CIPD L&D Show 2018: highlights from day one

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As CIPD chief executive Peter Cheese told People Management on the first day of the L&D Show 2018 at London’s Olympia, L&D has a critical role to play in developing businesses for the future.

“When things are tough for businesses and costs are being cut, L&D is a soft target, and it’s more important than ever that its impact is measured and demonstrated,” he said.

Like other business areas, L&D has its fair share of challenges and needs the ability to adapt, Cheese explained: “It’s early days for AI, gamification is starting to become more prominent and people want more personalised learning experiences – so it’s up to L&D professionals to think about different ways of delivering learning.”

Here are some of the other highlights from day one.

It’s possible to run a learning department with just a mobile phone

Gone are the days of clunky, desktop-only training and development platforms, said Andy Lancaster, head of learning and development at the CIPD. Nowadays, all the learning employees need can be created and distributed via a smartphone.

“More than half of employers see mobile phones in the workplace as a waste of time,” said Lancaster. “Really, they should be encouraging their workforce to use them for self-directed learning.”

Listing channels and formats that employers should be using to disseminate training and development content to their staff, Lancaster advocated the power of podcasts, apps and videos as learning tools, and suggested that employers curate useful content for their workforce from existing sources, rather than trying to create their own.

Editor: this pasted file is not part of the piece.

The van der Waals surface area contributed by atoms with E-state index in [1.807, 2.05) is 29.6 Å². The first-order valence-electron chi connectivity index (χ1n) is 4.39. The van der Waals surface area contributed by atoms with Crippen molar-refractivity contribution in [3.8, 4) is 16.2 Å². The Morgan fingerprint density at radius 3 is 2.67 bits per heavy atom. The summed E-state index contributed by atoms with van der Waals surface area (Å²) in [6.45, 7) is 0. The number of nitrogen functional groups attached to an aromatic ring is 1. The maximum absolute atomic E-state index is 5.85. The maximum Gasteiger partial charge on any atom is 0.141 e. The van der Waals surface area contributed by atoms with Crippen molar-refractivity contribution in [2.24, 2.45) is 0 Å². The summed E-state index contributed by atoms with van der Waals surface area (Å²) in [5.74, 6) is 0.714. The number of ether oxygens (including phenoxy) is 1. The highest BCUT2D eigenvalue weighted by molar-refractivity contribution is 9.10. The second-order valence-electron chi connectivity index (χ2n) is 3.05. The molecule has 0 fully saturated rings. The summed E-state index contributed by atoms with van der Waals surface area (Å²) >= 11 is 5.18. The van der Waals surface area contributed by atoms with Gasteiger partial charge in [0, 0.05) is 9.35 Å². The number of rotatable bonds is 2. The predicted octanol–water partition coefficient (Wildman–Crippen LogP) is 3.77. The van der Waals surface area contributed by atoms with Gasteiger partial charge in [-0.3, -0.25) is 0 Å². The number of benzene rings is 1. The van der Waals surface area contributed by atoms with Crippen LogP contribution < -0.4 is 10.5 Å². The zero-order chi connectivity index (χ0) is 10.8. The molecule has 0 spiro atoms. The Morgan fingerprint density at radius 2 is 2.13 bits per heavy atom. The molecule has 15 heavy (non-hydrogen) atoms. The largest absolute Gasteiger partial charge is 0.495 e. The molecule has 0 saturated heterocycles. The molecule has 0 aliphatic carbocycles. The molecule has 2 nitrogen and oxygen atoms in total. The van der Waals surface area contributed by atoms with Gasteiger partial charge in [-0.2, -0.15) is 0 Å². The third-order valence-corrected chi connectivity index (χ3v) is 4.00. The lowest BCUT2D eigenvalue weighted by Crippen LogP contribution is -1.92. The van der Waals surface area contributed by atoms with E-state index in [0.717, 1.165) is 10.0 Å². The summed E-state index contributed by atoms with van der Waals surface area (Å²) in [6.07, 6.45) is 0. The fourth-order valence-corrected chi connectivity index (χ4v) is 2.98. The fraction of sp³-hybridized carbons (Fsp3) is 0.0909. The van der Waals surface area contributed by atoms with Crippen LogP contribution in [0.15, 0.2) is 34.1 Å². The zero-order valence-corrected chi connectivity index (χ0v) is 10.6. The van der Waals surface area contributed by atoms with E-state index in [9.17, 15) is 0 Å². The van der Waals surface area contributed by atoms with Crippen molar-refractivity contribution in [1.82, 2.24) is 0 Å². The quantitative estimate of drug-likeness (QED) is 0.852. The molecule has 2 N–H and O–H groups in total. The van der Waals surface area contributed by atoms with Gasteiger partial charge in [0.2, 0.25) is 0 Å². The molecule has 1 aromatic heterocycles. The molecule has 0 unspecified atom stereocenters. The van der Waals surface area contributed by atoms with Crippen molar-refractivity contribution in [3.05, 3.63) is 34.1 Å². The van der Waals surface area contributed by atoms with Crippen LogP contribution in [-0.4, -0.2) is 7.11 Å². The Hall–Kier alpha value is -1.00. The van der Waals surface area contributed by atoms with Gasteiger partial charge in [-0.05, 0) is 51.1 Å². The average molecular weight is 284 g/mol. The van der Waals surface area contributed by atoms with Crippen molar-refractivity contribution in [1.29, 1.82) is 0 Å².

“It’s about seek, sense and share,” he told delegates. “Seek it out, check it makes sense and share it.”

Neuroscience tells us that context matters more than content

The songs you loved as a teenager are the ones that will stick with you for the rest of your life and can be recalled even after much of your remaining mental function has become impaired, said Daniel Glaser, a prominent neuroscientist and director of Science Gallery London at King’s College London.

But our powers of musical recall aren’t a scientific curiosity, he added. They demonstrate that emotional context – the myriad new experiences we undergo in our youth, for example – make learning memorable.

For learning professionals, that means creating a ‘learning experience’ can be a powerful tool, he added: “Think about the context where people are learning more than the content – the emotional engagement is what makes things stick.”

Glaser also passionately advocated greater engagement with neuroscience among employees and the wider public. He outlined experiments that had demonstrated that students who were told their brains were ‘plastic’ and could develop learned far more, far quicker than those who were told they had a fixed neurobiology.

“Beliefs about the brain change how it works in practice,” said Glaser. “They change your attitude to learning, how you learn and how your brain performs.”

Learning professionals need learning too

Laurell Anne Hector, managing director of consultancy McManus HRD, issued a rallying cry to L&D professionals – to lavish the same attention on their own development as they do on their employees.